Johnny Nevin: In 2016 you began the three year process of creating American Catracho, the full-evening work in which you explore the experiences of immigrants and refugees. You have lived your own set of experiences as someone moving to the United States from Honduras — can you tell us about some of those experiences, and how they inspired and informed your vision for American Catracho?
Wilfredo Rivera: My actual migrating experience as a 12-year-old child was not as traumatic as others in my close circle of family and acquaintances. However, the process of assimilation and re-settling here was very challenging and is ever ongoing. Our family has had to deal with a broken legal system regarding status for over 30 years. Outside the comfort of my artistic family, we often face the prejudice and harassment that many Latinos do – being told to “go back” among other phrases and disapproving looks..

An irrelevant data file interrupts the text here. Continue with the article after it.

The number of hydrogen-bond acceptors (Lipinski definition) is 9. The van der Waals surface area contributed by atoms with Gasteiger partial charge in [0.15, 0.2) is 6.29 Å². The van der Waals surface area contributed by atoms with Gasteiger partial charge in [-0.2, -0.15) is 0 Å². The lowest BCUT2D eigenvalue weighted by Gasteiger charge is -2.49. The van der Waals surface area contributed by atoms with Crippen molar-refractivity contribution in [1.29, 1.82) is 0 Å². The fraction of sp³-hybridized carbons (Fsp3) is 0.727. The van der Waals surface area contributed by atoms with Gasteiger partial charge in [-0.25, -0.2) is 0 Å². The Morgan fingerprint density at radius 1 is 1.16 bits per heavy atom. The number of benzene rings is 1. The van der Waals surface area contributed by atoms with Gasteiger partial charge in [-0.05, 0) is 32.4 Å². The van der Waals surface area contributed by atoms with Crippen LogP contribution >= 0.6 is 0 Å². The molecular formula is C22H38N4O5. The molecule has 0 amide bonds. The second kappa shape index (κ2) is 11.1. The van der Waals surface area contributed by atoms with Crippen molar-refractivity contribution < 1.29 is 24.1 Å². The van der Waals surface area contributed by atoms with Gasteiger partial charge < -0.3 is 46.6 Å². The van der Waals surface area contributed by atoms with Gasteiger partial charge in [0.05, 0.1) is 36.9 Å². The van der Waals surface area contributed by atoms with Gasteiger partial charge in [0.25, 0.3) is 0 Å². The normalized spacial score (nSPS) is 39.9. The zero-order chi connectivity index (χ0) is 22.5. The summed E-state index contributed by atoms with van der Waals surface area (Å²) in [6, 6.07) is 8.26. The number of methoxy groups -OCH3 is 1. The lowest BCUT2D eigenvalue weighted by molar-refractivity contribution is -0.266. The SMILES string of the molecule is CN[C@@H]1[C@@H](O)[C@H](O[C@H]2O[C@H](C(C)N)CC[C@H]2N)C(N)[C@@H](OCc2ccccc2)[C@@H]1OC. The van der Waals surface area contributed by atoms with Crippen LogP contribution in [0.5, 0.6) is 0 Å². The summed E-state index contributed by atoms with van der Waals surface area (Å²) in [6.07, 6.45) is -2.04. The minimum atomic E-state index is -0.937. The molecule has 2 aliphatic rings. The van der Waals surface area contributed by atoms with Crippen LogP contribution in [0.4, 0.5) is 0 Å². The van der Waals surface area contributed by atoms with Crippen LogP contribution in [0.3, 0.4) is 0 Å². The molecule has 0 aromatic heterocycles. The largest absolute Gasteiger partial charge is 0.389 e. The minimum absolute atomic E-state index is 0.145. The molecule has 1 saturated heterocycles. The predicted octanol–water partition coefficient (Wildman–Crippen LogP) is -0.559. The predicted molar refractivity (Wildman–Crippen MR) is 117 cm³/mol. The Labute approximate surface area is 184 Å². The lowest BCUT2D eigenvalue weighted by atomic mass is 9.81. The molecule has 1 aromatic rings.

The experiences of close family and friends, and the increasing tension for people of color and others who are — or look — “foreign” inspired this piece. My own immigrant and Latino experiences rooted the piece, but I had so many emotional connections and first-hand experiences to draw on as well. I wanted to tell the wrenching and complex story of immigrants and refugees with the complex art form of Cerqua Rivera. We dove into the excruciating physical and mental strains that immigrants experience, personifying the headlines with real life accounts and the reasonings behind an individual’s exodus. This research approach has created a deeper sense of compassion, empathy and understanding within the ensemble. Every year this story has grown more relevant. I wish that weren’t true, but it’s definitely helped drive us forward over three years.